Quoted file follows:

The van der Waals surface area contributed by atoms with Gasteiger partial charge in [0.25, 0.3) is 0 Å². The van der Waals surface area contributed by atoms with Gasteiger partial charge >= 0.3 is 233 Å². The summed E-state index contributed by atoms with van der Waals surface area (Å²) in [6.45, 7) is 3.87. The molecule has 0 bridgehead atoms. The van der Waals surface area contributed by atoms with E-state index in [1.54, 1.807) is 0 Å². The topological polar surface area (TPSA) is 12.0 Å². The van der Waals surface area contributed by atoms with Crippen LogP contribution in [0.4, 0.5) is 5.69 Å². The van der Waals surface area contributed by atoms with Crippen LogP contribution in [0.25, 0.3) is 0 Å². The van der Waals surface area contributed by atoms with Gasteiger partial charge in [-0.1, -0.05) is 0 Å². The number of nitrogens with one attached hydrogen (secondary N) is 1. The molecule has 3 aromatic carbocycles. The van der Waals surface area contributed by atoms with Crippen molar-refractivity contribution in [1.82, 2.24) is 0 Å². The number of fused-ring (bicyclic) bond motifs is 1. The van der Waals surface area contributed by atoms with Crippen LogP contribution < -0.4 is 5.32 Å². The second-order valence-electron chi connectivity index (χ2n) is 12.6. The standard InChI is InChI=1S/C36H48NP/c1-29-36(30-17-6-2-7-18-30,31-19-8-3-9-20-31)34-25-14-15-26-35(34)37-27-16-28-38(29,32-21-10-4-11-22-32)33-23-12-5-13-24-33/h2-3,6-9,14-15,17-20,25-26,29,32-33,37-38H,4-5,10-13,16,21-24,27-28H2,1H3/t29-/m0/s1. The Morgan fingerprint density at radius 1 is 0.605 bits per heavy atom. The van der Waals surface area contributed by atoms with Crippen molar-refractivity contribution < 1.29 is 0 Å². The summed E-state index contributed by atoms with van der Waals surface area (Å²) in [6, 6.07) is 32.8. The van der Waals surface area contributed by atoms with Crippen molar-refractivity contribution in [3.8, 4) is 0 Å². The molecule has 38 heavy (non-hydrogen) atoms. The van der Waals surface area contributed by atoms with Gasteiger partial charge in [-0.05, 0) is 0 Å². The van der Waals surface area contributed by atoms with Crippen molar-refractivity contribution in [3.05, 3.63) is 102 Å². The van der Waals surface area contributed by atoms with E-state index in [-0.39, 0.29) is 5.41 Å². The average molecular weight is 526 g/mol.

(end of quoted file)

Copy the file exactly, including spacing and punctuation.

The van der Waals surface area contributed by atoms with Gasteiger partial charge in [0.25, 0.3) is 0 Å². The van der Waals surface area contributed by atoms with Gasteiger partial charge >= 0.3 is 233 Å². The summed E-state index contributed by atoms with van der Waals surface area (Å²) in [6.45, 7) is 3.87. The molecule has 0 bridgehead atoms. The van der Waals surface area contributed by atoms with E-state index in [1.54, 1.807) is 0 Å². The topological polar surface area (TPSA) is 12.0 Å². The van der Waals surface area contributed by atoms with Crippen LogP contribution in [0.4, 0.5) is 5.69 Å². The van der Waals surface area contributed by atoms with Crippen LogP contribution in [0.25, 0.3) is 0 Å². The van der Waals surface area contributed by atoms with Gasteiger partial charge in [-0.1, -0.05) is 0 Å². The number of nitrogens with one attached hydrogen (secondary N) is 1. The molecule has 3 aromatic carbocycles. The van der Waals surface area contributed by atoms with Crippen molar-refractivity contribution in [1.82, 2.24) is 0 Å². The number of fused-ring (bicyclic) bond motifs is 1. The van der Waals surface area contributed by atoms with Crippen LogP contribution < -0.4 is 5.32 Å². The second-order valence-electron chi connectivity index (χ2n) is 12.6. The standard InChI is InChI=1S/C36H48NP/c1-29-36(30-17-6-2-7-18-30,31-19-8-3-9-20-31)34-25-14-15-26-35(34)37-27-16-28-38(29,32-21-10-4-11-22-32)33-23-12-5-13-24-33/h2-3,6-9,14-15,17-20,25-26,29,32-33,37-38H,4-5,10-13,16,21-24,27-28H2,1H3/t29-/m0/s1. The Morgan fingerprint density at radius 1 is 0.605 bits per heavy atom. The van der Waals surface area contributed by atoms with Crippen molar-refractivity contribution < 1.29 is 0 Å². The summed E-state index contributed by atoms with van der Waals surface area (Å²) in [6, 6.07) is 32.8. The van der Waals surface area contributed by atoms with Crippen molar-refractivity contribution in [3.8, 4) is 0 Å². The molecule has 38 heavy (non-hydrogen) atoms. The van der Waals surface area contributed by atoms with Gasteiger partial charge in [-0.05, 0) is 0 Å². The van der Waals surface area contributed by atoms with Crippen molar-refractivity contribution in [3.05, 3.63) is 102 Å². The van der Waals surface area contributed by atoms with E-state index in [-0.39, 0.29) is 5.41 Å². The average molecular weight is 526 g/mol.